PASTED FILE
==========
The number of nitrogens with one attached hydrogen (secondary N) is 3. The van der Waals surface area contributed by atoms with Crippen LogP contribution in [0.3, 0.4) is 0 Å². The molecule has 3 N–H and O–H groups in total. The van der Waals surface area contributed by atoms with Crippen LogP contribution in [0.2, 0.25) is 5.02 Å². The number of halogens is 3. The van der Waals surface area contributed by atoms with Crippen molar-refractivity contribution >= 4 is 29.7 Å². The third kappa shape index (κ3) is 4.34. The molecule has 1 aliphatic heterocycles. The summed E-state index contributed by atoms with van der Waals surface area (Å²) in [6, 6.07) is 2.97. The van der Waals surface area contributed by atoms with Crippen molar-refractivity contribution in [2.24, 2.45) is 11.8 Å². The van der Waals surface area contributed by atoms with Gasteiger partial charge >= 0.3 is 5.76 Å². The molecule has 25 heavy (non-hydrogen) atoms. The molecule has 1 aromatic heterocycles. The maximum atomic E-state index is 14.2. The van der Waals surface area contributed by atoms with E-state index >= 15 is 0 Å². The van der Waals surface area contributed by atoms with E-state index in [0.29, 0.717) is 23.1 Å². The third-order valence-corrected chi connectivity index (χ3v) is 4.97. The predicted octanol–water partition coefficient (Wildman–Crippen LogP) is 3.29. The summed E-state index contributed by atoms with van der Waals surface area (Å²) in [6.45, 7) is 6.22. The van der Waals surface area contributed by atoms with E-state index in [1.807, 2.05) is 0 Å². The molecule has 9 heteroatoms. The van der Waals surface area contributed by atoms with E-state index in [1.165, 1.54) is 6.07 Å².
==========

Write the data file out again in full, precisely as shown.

The number of nitrogens with one attached hydrogen (secondary N) is 3. The van der Waals surface area contributed by atoms with Crippen LogP contribution in [0.3, 0.4) is 0 Å². The molecule has 3 N–H and O–H groups in total. The van der Waals surface area contributed by atoms with Crippen LogP contribution in [0.2, 0.25) is 5.02 Å². The number of halogens is 3. The van der Waals surface area contributed by atoms with Crippen molar-refractivity contribution >= 4 is 29.7 Å². The third kappa shape index (κ3) is 4.34. The molecule has 1 aliphatic heterocycles. The summed E-state index contributed by atoms with van der Waals surface area (Å²) in [6, 6.07) is 2.97. The van der Waals surface area contributed by atoms with Crippen molar-refractivity contribution in [2.24, 2.45) is 11.8 Å². The van der Waals surface area contributed by atoms with Gasteiger partial charge >= 0.3 is 5.76 Å². The molecule has 25 heavy (non-hydrogen) atoms. The molecule has 1 aromatic heterocycles. The maximum atomic E-state index is 14.2. The van der Waals surface area contributed by atoms with E-state index >= 15 is 0 Å². The van der Waals surface area contributed by atoms with E-state index in [0.29, 0.717) is 23.1 Å². The third-order valence-corrected chi connectivity index (χ3v) is 4.97. The predicted octanol–water partition coefficient (Wildman–Crippen LogP) is 3.29. The summed E-state index contributed by atoms with van der Waals surface area (Å²) in [6.45, 7) is 6.22. The van der Waals surface area contributed by atoms with E-state index in [1.807, 2.05) is 0 Å². The molecule has 9 heteroatoms. The van der Waals surface area contributed by atoms with E-state index in [1.165, 1.54) is 6.07 Å².